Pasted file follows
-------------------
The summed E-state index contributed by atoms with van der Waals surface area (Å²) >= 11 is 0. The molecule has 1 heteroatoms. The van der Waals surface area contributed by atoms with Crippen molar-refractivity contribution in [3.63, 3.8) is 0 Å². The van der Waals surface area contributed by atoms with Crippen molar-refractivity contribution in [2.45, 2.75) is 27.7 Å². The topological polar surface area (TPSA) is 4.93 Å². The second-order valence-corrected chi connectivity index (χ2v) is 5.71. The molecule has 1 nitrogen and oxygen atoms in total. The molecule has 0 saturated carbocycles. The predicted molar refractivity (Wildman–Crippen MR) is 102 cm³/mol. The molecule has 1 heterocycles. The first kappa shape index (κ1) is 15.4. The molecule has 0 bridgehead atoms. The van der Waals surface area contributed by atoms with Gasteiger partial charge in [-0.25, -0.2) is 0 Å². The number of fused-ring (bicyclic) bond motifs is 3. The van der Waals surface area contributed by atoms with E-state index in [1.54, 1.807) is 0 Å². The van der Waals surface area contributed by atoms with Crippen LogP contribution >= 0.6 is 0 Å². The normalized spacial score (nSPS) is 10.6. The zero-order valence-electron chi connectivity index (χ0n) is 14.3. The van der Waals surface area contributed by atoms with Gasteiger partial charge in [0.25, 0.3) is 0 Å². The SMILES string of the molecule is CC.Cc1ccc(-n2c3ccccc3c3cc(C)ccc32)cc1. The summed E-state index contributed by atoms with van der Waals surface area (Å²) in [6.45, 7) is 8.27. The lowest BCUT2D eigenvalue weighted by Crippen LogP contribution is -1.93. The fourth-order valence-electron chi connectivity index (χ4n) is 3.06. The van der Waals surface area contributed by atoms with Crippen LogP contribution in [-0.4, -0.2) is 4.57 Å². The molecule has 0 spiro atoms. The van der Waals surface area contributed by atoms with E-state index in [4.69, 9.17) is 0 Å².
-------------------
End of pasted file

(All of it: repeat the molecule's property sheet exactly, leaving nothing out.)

The summed E-state index contributed by atoms with van der Waals surface area (Å²) >= 11 is 0. The molecule has 1 heteroatoms. The van der Waals surface area contributed by atoms with Crippen molar-refractivity contribution in [3.63, 3.8) is 0 Å². The van der Waals surface area contributed by atoms with Crippen molar-refractivity contribution in [2.45, 2.75) is 27.7 Å². The topological polar surface area (TPSA) is 4.93 Å². The second-order valence-corrected chi connectivity index (χ2v) is 5.71. The molecule has 1 nitrogen and oxygen atoms in total. The molecule has 0 saturated carbocycles. The predicted molar refractivity (Wildman–Crippen MR) is 102 cm³/mol. The molecule has 1 heterocycles. The first kappa shape index (κ1) is 15.4. The molecule has 0 bridgehead atoms. The van der Waals surface area contributed by atoms with Gasteiger partial charge in [-0.25, -0.2) is 0 Å². The number of fused-ring (bicyclic) bond motifs is 3. The van der Waals surface area contributed by atoms with E-state index in [1.54, 1.807) is 0 Å². The van der Waals surface area contributed by atoms with Crippen LogP contribution >= 0.6 is 0 Å². The normalized spacial score (nSPS) is 10.6. The zero-order valence-electron chi connectivity index (χ0n) is 14.3. The van der Waals surface area contributed by atoms with Gasteiger partial charge in [0.25, 0.3) is 0 Å². The SMILES string of the molecule is CC.Cc1ccc(-n2c3ccccc3c3cc(C)ccc32)cc1. The summed E-state index contributed by atoms with van der Waals surface area (Å²) in [6.45, 7) is 8.27. The lowest BCUT2D eigenvalue weighted by Crippen LogP contribution is -1.93. The fourth-order valence-electron chi connectivity index (χ4n) is 3.06. The van der Waals surface area contributed by atoms with Crippen LogP contribution in [-0.4, -0.2) is 4.57 Å². The molecule has 0 spiro atoms. The van der Waals surface area contributed by atoms with E-state index in [4.69, 9.17) is 0 Å².